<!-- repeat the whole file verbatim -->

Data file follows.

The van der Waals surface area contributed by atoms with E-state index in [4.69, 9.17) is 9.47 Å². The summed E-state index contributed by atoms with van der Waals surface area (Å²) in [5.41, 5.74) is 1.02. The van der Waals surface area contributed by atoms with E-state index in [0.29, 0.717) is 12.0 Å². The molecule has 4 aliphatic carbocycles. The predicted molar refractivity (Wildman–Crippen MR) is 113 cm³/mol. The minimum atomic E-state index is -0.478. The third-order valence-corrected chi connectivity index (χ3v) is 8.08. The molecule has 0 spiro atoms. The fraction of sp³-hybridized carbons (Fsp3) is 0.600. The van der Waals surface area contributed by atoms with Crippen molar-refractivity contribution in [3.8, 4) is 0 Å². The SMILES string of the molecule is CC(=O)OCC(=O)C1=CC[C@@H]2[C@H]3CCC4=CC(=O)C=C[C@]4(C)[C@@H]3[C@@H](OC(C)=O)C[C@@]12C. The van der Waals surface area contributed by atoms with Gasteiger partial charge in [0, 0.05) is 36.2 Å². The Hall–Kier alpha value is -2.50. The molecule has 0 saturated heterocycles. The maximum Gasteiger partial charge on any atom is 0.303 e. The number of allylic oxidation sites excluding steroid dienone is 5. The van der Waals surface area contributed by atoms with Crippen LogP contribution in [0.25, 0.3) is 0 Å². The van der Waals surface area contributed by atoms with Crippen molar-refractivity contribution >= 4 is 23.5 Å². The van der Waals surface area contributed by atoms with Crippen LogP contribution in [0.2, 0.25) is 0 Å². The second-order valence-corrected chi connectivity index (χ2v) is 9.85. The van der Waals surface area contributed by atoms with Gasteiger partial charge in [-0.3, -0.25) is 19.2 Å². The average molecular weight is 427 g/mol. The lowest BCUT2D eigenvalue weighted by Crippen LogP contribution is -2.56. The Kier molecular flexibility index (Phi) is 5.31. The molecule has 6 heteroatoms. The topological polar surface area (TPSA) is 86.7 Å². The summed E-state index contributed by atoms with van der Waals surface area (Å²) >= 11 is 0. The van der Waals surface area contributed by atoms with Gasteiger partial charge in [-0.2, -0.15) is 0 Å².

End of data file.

The van der Waals surface area contributed by atoms with E-state index in [4.69, 9.17) is 9.47 Å². The summed E-state index contributed by atoms with van der Waals surface area (Å²) in [5.41, 5.74) is 1.02. The van der Waals surface area contributed by atoms with E-state index in [0.29, 0.717) is 12.0 Å². The molecule has 4 aliphatic carbocycles. The predicted molar refractivity (Wildman–Crippen MR) is 113 cm³/mol. The minimum atomic E-state index is -0.478. The third-order valence-corrected chi connectivity index (χ3v) is 8.08. The molecule has 0 spiro atoms. The fraction of sp³-hybridized carbons (Fsp3) is 0.600. The van der Waals surface area contributed by atoms with Crippen molar-refractivity contribution in [3.8, 4) is 0 Å². The SMILES string of the molecule is CC(=O)OCC(=O)C1=CC[C@@H]2[C@H]3CCC4=CC(=O)C=C[C@]4(C)[C@@H]3[C@@H](OC(C)=O)C[C@@]12C. The van der Waals surface area contributed by atoms with Gasteiger partial charge in [0, 0.05) is 36.2 Å². The Hall–Kier alpha value is -2.50. The molecule has 0 saturated heterocycles. The maximum Gasteiger partial charge on any atom is 0.303 e. The number of allylic oxidation sites excluding steroid dienone is 5. The van der Waals surface area contributed by atoms with Crippen LogP contribution in [0.25, 0.3) is 0 Å². The van der Waals surface area contributed by atoms with Crippen molar-refractivity contribution >= 4 is 23.5 Å². The van der Waals surface area contributed by atoms with Crippen LogP contribution in [0.2, 0.25) is 0 Å². The second-order valence-corrected chi connectivity index (χ2v) is 9.85. The van der Waals surface area contributed by atoms with Gasteiger partial charge in [-0.3, -0.25) is 19.2 Å². The average molecular weight is 427 g/mol. The lowest BCUT2D eigenvalue weighted by Crippen LogP contribution is -2.56. The Kier molecular flexibility index (Phi) is 5.31. The molecule has 6 heteroatoms. The topological polar surface area (TPSA) is 86.7 Å². The summed E-state index contributed by atoms with van der Waals surface area (Å²) >= 11 is 0. The van der Waals surface area contributed by atoms with Gasteiger partial charge in [-0.2, -0.15) is 0 Å².